• Animal experimentation
    • Legal status of Council of Europe Biomedicine Convention and its additional protocols
  • 384.
    Farisco, Michele (Editor)
    Uppsala University, Disciplinary Domain of Medicine and Pharmacy, Faculty of Medicine, Department of Public Health and Caring Sciences, Centre for Research Ethics and Bioethics.
    Evers, Kathinka (Editor)
    Uppsala University, Disciplinary Domain of Medicine and Pharmacy, Faculty of Medicine, Department of Public Health and Caring Sciences, Centre for Research Ethics and Bioethics.
    Neurotechnology and Direct Brain Communication: New insights and responsibilities concerning speechless but communicative subjects2016Book (Refereed)
    Abstract [en]

    Neurotechnology and Direct Brain Communication focuses on recent neuroscientific investigations of infant brains and of patients with disorders of consciousness (DOC), both of which are at the forefront of contemporary neuroscience. The prospective use of neurotechnology to access mental states in these subjects, including neuroimag- ing, brain simulation, and brain computer interfaces, offers new opportunities for clinicians and researchers, but has also received specific attention from philosophi- cal, scientific, ethical, and legal points of view. This book offers the first systematic assessment of these issues, investigating the tools neurotechnology offers to care for verbally non-communicative subjects and suggesting a multidisciplinary approach to the ethical and legal implications of ordinary and experimental practices.

    The book is divided into three parts: the first and second focus on the scientific and clinical implications of neurological tools for DOC patient and infant care. With refer- ence to these developments, the third and final part presents the case for re-evaluating classical ethical and legal concepts, such as authority, informed consent, and privacy.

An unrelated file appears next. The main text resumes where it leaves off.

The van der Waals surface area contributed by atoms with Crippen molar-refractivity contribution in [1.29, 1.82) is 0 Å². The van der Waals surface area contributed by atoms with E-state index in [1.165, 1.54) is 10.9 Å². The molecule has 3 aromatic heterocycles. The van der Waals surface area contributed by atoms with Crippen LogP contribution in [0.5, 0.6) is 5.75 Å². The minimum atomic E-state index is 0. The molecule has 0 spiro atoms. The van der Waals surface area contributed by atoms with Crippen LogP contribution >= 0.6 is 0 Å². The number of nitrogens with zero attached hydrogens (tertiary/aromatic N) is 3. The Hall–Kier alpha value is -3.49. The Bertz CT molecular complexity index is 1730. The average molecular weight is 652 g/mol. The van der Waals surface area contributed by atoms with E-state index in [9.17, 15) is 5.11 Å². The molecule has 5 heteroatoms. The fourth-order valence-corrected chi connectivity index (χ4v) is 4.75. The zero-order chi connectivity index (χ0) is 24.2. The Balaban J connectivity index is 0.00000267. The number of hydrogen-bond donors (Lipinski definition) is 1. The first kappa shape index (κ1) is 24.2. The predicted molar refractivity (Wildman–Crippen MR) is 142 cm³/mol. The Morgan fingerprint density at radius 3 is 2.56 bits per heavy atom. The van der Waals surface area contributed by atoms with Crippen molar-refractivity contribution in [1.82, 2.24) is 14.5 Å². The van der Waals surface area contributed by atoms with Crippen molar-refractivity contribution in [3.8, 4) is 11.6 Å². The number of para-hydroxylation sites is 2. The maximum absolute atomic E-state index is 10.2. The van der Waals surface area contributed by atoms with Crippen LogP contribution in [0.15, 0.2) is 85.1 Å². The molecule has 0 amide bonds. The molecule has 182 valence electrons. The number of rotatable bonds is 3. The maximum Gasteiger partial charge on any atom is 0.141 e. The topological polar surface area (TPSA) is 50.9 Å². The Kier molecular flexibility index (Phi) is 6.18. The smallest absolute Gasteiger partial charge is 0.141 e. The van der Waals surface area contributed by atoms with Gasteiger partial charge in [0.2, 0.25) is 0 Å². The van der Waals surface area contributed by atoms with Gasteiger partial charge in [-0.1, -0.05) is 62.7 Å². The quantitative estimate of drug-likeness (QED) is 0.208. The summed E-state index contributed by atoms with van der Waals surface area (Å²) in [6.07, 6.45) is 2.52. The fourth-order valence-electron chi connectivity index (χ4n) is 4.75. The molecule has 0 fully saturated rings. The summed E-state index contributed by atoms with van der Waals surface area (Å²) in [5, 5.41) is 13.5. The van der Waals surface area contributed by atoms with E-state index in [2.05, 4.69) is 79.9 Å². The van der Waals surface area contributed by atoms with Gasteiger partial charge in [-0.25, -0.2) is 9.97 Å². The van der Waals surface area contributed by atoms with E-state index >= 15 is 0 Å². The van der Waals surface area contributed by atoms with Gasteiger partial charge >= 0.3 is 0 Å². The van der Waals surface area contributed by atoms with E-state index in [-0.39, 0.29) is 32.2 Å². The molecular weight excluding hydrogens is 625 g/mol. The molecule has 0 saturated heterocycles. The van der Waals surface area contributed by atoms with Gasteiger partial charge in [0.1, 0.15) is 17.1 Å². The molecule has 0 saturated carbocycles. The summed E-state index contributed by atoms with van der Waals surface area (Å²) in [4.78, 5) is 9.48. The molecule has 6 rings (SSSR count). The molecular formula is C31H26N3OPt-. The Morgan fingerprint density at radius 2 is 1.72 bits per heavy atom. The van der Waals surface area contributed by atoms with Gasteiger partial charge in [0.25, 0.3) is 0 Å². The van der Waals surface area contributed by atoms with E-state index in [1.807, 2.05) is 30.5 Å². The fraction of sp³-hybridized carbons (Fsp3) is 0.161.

Neurotechnology and Direct Brain Communication will appeal to researchers and postgraduate students in the fields of cognitive science, medical ethics, medical technology, and the philosophy of the mind. With implications for patient care, it will also be a useful resource for clinicians, medical centres, and health practitioners. 

  • 385.
    Palmgren, Juni (Editor)
    Karolinska Institutet.
    Nordic biobanks and registers: A basis for innovative research on health and welfare2017Report (Other (popular science, discussion, etc.))
    Abstract [en]

    The report describes a knowledge base for cross-border development of research that uses Nordic registers, biobanks and clinical studies, and offers suggestions for policy implications. Separate reports are provided on the Nordic Trial Alliance (NTA), the Nordic eScience Action Plan 2.0 and Open Access to research data from a Nordic perspective.

    This report focuses on registers and biobanks as research infrastructures for innovative research on health and welfare. The Nordic countries have very similar and unique healthcare and welfare systems. The personal identification number (PIN) for each citizen makes it possible to carry out longitudinal research and research based on a combination of health registers (e.g. healthcare data, biobanks, register on the prevalence of different diseases and causes of death) and social registers (e.g. education, employment, migration, gender representation in democratic decision-making). In contrast to the rest of the world, the Nordic countries have very long time series at the population level, considered to be a unique “goldmine” for research. The proposed longitudinal data infrastructure is particularly well suited to studying changes in the Nordic welfare model over time and for setting up a unique basis for personalised medicine/precision medicine that could guide medical practice in real time, including social and behavioural aspects.

5678 351 - 385 of 385